ship, Allegheny county, Pennsylvania. 5. Sarah, now living in McKees-
port; married David Rhodes, a riverman, who was drowned. 6. Mary
Ann, who married Mr. Rankin, as above mentioned. 7. Fannie, married
George Fulmer, a contractor and builder, living in Pittsburgh. 8. Francis,
died in infancy.

(Ill) Dr. Charles Austin Rankin, son of William and Mary Ann (Mc-
Clure) Rankin, was born in Mifflin township, Allegheny county, Pennsyl-
vania, November 25. 1873. For a period of five years he attended the public
school near his home, then, the family having removed to McKeesport in



WESTERN PENNSYLVANIA 1659

1883, he attended the schools there and was graduated from the hig-h school
in 1892. Having matriculated at the West Penn Medical College in Pitts-
burgh, he pursued his studies there and was graduated from this institu-
tion in the class of 1896, the degree of Doctor of Medicine being conferred
upon him. He at once opened offices in McKeesport for the practice of his
profession, and has continued uninterruptedly up to the present time. He
has now been a member of the medical staff of the McKeesport Hospital
for nine years, and a member of the surgical staff of the same institution for
two years. He is a member of the McKeesport Academy of Medicine, the
Allegheny County Medical Society and the Pennsylvania State Medical
Association. He and his wife are members of the First Methodist Church
of McKeesport, and he is an Independent in his political views. His fra-
ternal connections are as follows : Aliquippa Lodge, No. 375, Free and Ac-
cepted Masons; Duquesne Chapter, No. 193, Royal Arch Masons; McKees-
port Commandery, No. 86, Knights Templar; Pittsburgh Consistory, Scot-
tish Rite; Syria Temple, Ancient Arabic Order Nobles of the Mystic
Shrine; Eastern Star, of which his wife is also a member; Foresters of
America ; Improved Order of Maccabees. In 1894 Dr. Rankin built a
beautiful house at No. 1016 Walnut street, in which he is still residing.
He married, April 12, 1899, Belle Allen, born at Coal Valley, Pennsylvania,
a daughter of David and Helen Allen, the former, who was a pit boss in
the coal mines, now deceased. They have had children : Mary McClure,
born December 12, 1902; Margaret Allen, born April 15, 1906, on Easter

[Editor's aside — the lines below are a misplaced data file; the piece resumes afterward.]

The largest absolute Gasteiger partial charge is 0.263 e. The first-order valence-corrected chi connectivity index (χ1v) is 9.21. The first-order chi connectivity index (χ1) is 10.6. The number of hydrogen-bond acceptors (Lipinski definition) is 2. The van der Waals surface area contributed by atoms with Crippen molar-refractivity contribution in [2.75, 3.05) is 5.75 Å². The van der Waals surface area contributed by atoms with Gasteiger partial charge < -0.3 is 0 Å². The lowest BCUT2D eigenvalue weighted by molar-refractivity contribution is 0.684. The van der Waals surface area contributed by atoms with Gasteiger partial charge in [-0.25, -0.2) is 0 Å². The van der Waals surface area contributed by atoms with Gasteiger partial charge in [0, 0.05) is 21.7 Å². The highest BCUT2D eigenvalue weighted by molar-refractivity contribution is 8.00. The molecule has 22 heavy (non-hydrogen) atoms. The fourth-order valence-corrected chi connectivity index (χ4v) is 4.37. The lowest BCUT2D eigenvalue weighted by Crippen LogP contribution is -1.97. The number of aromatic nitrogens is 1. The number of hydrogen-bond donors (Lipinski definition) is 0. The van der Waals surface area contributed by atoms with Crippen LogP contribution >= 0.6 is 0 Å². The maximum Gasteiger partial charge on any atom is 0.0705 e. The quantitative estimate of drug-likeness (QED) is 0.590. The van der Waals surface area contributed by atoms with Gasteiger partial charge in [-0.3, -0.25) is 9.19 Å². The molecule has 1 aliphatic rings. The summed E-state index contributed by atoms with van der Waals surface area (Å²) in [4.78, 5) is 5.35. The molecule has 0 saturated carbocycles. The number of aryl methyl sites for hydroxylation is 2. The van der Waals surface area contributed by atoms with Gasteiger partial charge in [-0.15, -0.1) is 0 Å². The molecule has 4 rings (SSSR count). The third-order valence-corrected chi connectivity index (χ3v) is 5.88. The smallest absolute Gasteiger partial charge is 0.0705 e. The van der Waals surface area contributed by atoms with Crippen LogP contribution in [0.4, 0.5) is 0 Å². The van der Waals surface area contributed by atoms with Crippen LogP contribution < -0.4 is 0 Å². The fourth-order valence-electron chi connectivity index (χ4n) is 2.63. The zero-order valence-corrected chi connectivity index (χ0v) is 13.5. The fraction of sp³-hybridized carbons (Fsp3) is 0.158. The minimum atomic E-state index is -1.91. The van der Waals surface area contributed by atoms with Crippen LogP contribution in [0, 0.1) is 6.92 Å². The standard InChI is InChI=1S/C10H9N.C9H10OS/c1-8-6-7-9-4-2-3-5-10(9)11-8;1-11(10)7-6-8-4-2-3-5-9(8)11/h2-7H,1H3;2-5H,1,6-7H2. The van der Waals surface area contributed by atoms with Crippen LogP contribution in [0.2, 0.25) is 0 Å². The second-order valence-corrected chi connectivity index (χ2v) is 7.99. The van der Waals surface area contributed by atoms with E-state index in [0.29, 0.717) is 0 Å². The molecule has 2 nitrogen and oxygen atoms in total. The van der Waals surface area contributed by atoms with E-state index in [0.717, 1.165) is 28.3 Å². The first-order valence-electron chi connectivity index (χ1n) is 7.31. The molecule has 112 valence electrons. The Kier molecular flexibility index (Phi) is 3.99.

Sunday.



James Shaughnessy, a native of county Mayo, Ire-
SHAUGHNESSY land, emigrated to America about 1869, at which

time he had attained young manhood. For a time
he was in the employ of others until he had acquired a thorough knowledge
of the methods of transacting business in this country, and he then estab-
lished himself in business independently. For a long time he was the pro-
prietor, and personally conducted, a large grocery store on Washington
street, near Union Station, but now lives in retirement from business re-
sponsibilities on Squirrel Hill. He still gives his support to the Demo-
cratic party, in whose interests he was an active worker in former years,
and he is a devout member of the Roman Catholic church, to whose support
he is a generous contributor. He married Elizabeth Shaughnessy, also born
in county Mayo, Ireland, who came to America at about the same time
that he did, and they were married in Pittsburgh. They have had eight
children : Annie, Mary, Elizabeth, John R., of further mention ; Eleanor,
James, Catherine, and an infant, which died.

(II) John R. Shaughnessy, son of James and Elizabeth (Shaugh-
nessy) Shaughnessy, was born in Pittsburgh, Pennsylvania, September 17,
1884. His early education was acquired in public and private schools, this
including the study of the French and Italian languages, and he then com-
menced reading law. For a time he was in the office of J. Scott Ferguson,



i66o WESTERN PENNSYLVANIA

deceased, of Pittsburgh; then head stenographer with Reed, Smith, Shaw
& Beal, one of the largest law firms in Pennsylvania. He filled a position
as court stenographer very successfully, and in 1913 opened an evening
school for the study of stenography on Diamond Square, Meadville, which
he continues at the present writing (1915). He has had practical ex-
perience as a general reporter, having reported numerous technical, educa-
tional and religious conventions ; is a member of the Meadville Chamber
of Commerce ; of the Pennsylvania State Reporters' Association ; of the
National Reporters' Association ; of the Benevolent and Protective Order
of Elks; the Knights of Columbus; the Taylor Hose Company, a local or-
ganization ; and is secretary of the Palmer-McCormick Creasy League, of
Crawford county. He is actively engaged in furthering the interests of the
Progressive Democratic party, and is a consistent member of the Roman
Catholic church.

Mr. Shaughnessy married, July 19, 1910, Beatrice, one of the twelve
children of James Burns, a well-known oil operator, of Washington, Penn-
sylvania. They have children : Robert Burns and Mary.



George Washington \\'asson is a member of a family part
WASSON Irish and part Scotch, representative of the best elements of